Rockamann says the group is already selling more shares than its capacity. However, she hopes that with the additional acres, the women can continue to build this market.

“More and more individuals are interested in where and how their food is grown,” she adds. “This allows them to get closer to the land and farmer.”

Passing on trade

The three women admit they were never attracted to the corporate lifestyle. Rather, they were looking for a career where they could make a difference in the lives of others, to build a community and provide for it.

When Shelhon first arrived at the farm, she was enamored of the soil. As farm manager, she says, it is the best gift Mueller could have left future generations.

“He felt so strongly that the health of the plant lies in the soil, that he kept his soil healthy,” she says. “That is my favorite thing about the farm.”

Rockamann says women, by nature, are nurturers. She takes that same approach when farming. “I think our generation wants to know what our families are eating. We want to trace the steps back to make sure healthy food is on the table. That is why we are involved in agriculture.”

For Levi, it is the opportunity to pass on their knowledge and love of the land to future farmers.

She runs the education side of the farm. EarthDance offers an Organic Farming Apprenticeship program, where individuals ages 16 to 67 sign up for a nine-month course on organic production. Apprentices work 10 hours each week on the farm, and attend one night class a week.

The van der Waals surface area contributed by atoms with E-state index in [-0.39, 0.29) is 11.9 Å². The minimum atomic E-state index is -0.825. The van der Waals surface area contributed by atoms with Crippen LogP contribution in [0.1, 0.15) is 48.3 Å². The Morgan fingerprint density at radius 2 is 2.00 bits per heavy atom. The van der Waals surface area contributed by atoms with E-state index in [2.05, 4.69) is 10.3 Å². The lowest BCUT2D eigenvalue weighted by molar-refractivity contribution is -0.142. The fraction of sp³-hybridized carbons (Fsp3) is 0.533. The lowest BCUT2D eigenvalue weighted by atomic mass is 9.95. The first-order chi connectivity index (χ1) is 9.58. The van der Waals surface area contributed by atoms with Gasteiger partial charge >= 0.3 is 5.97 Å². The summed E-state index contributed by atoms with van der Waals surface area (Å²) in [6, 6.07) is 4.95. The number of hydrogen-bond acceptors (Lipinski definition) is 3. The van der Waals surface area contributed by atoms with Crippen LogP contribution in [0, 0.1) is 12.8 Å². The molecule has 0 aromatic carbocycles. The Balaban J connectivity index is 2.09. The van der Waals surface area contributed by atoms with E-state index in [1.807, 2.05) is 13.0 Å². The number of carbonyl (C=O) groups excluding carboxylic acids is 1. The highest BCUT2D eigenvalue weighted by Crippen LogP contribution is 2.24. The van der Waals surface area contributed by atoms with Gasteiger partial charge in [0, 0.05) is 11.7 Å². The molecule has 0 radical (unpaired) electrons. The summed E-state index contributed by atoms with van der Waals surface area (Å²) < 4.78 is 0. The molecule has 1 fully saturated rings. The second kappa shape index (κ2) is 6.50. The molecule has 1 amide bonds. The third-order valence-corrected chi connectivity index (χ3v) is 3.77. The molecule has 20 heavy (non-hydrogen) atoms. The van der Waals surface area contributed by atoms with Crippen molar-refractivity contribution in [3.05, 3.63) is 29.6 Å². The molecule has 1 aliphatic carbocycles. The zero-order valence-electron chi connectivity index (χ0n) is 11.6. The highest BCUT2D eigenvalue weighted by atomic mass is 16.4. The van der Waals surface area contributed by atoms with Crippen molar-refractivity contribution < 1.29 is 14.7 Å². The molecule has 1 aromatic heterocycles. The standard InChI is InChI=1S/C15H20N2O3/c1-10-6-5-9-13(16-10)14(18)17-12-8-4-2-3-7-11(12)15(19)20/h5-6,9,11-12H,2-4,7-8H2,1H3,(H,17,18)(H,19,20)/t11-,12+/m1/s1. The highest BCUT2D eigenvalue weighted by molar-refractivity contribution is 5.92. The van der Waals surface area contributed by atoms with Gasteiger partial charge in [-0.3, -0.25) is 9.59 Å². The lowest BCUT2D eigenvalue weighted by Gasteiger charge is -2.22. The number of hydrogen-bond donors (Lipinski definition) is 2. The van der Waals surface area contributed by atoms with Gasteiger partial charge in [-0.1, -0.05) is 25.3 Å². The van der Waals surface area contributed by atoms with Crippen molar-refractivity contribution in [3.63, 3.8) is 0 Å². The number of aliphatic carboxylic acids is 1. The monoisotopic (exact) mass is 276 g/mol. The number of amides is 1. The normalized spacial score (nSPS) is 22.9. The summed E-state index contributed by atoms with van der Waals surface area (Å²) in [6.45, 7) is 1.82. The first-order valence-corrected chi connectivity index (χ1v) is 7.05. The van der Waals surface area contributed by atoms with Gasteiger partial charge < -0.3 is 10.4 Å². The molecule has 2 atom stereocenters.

“We want to give them exposure to all aspects of the farm,” Levi says. “By working in the field and at the farmers markets, they can see how the food moves from the field to the consumer.”

Levi also manages Camp EarthDance every summer for middle-school students. In addition, she facilitates farm tours and meetings.

She finds that her role in agriculture provides “meaningful work.” “When you are out here, you are truly doing something that matters. In our own way, we have built our own family farm through the connection with people and the land.”

Rockamann wants to inspire others to be a part of agriculture. She hopes that by opening the doors of her operation, maybe another young girl will visit and come away with a dream to farm one day.

07121804c.tifNURTURERS: The three women — Molly Rockamann, April Shelhon and Rachel Levi (front to back) — take time to pick green beans on their small organic farm in Ferguson.
07121804g.tifFAMILY FARM: April Shelhon (from left), Molly Rockamann and Rachel Levi say that their small community farm has brought neighbors together — complete with potluck dinners.
07121804a.tifIndoor launch: Plants get an early start in the greenhouse before coming to the farm for planting.

MINIMALIST: EarthDance harvests all produce in a cart, and farmworkers deliver it back to the wash station in the cart as well.


GOING GREEN: Herbs are already up at EarthDance.

This article published in the July, 2012 edition of MISSOURI RURALIST.

All rights reserved. Copyright Farm Progress Cos. 2012.